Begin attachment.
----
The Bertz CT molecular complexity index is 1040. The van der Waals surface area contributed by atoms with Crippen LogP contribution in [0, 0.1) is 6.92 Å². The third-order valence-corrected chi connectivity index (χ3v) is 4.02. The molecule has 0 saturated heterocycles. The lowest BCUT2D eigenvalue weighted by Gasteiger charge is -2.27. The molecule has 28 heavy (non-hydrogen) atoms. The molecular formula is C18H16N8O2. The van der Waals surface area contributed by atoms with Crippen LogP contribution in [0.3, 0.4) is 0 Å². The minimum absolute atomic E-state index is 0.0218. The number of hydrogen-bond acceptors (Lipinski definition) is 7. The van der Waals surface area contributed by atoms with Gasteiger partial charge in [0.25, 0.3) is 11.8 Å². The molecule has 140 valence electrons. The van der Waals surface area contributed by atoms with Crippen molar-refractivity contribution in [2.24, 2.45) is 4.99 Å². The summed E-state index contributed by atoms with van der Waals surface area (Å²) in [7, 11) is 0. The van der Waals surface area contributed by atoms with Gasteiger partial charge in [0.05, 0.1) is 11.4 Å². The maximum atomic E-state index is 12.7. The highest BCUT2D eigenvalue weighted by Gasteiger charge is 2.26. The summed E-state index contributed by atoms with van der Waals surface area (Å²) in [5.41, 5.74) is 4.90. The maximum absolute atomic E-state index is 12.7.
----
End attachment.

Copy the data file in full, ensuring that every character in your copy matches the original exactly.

The Bertz CT molecular complexity index is 1040. The van der Waals surface area contributed by atoms with Crippen LogP contribution in [0, 0.1) is 6.92 Å². The third-order valence-corrected chi connectivity index (χ3v) is 4.02. The molecule has 0 saturated heterocycles. The lowest BCUT2D eigenvalue weighted by Gasteiger charge is -2.27. The molecule has 28 heavy (non-hydrogen) atoms. The molecular formula is C18H16N8O2. The van der Waals surface area contributed by atoms with Crippen LogP contribution in [0.3, 0.4) is 0 Å². The minimum absolute atomic E-state index is 0.0218. The number of hydrogen-bond acceptors (Lipinski definition) is 7. The van der Waals surface area contributed by atoms with Gasteiger partial charge in [0.25, 0.3) is 11.8 Å². The molecule has 140 valence electrons. The van der Waals surface area contributed by atoms with Crippen molar-refractivity contribution in [2.24, 2.45) is 4.99 Å². The summed E-state index contributed by atoms with van der Waals surface area (Å²) in [7, 11) is 0. The van der Waals surface area contributed by atoms with Gasteiger partial charge in [0.05, 0.1) is 11.4 Å². The maximum atomic E-state index is 12.7. The highest BCUT2D eigenvalue weighted by Gasteiger charge is 2.26. The summed E-state index contributed by atoms with van der Waals surface area (Å²) in [5.41, 5.74) is 4.90. The maximum absolute atomic E-state index is 12.7.